Healthcare, a right that all citizens should experience equal treatment in, is plagued by systemic racism. For instance, a review in 2015 discovered that inequities and discrimination in healthcare “contributed to stress, anxiety, and depression,” especially in “Asian American and Latinx groups.” Systemic racism has problematically existed in American society for far too long, especially in the field of healthcare.
A prime example of these inherent problems can be found in dermatology textbooks. Some textbooks teach medical students about rashes and marks on the skin, but according to STAT News, there is a “lack of images of darker skin.” This prevents doctors from seeing what a symptom could look like on a person of color, leading to potentially dangerous misdiagnoses and overall medical negligence.
Unfortunately, it’s not just the patients facing underrepresentation; for instance, an Asian American nurse in New Mexico was racially harassed because a patient would not believe that she was born in America or credible to practice medicine. These are just a few telling examples of the paramount problem we face today.
The most efficient way to combat systemic racism and move one step closer towards racial equality in healthcare is to promote the hiring of diverse doctors and nurses in hospitals around America. While diverse is a broad term, if healthcare facilities actively hire a certain ratio of minority doctors and nurses, they can hopefully connect better with minority patients, fostering a greater understanding of our diverse society.
Currently, the route to becoming a doctor has inequities as well. According to the Associate Dean at the University of California at Davis, medical faculty are “mostly white men,” which is a roadblock on the journey to having more diverse medical students, or in other words, diverse doctors. Luckily, statistics from the Association of American Medical Colleges show that students applying to medical school are becoming more diverse. The number of African American medical school applicants increased by about five percent, and those of American Indian heritage by about six percent. While those numbers may not seem like a sharp increase from previous years, it’s a good sign of change and will hopefully grow in the coming years.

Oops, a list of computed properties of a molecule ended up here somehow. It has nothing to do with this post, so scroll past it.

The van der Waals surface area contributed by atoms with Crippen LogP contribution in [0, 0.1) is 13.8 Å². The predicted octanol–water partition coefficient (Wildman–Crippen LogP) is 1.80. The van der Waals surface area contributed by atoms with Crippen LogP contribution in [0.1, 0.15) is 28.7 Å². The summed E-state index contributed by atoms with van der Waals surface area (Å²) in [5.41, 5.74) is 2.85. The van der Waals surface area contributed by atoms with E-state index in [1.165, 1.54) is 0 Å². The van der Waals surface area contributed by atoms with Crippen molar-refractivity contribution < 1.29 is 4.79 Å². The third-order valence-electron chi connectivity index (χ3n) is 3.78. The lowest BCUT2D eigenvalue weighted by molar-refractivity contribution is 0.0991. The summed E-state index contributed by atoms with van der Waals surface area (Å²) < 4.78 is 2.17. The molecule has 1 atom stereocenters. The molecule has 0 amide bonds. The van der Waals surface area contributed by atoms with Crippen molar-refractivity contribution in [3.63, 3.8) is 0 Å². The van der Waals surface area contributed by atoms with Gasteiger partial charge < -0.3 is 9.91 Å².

If our society can increase the diversity in medical schools, and consequently, medical facilities, we can receive a headstart on more inclusive healthcare. In fact, a research project about patient-centered communication and correlations between patient and provider race shows that “race-concordant visits are… characterized by more patient positive affect,” meaning if the doctor and the patient are of the same race, there is an almost instant connection. This connection can be used to eliminate racism in the hospital, so that is exactly why we need more diverse doctors and nurses.
Although it can be argued that this hope is too idealistic or too far out of reach, it has been accomplished in the past. The Mount Sinai healthcare system, a top health facility in the U.S., was ranked as the most diverse healthcare company in America. Chief Diversity and Inclusion Officer Gary Butts was proud of how the diverse facilities are helping care for diverse patient groups.
While eliminating systemic racism permanently in healthcare is a task with a long, twisted road ahead, enough perseverance should and will get us to the desired result. Let’s all get on that road together by hiring more diverse doctors and nurses in American hospitals.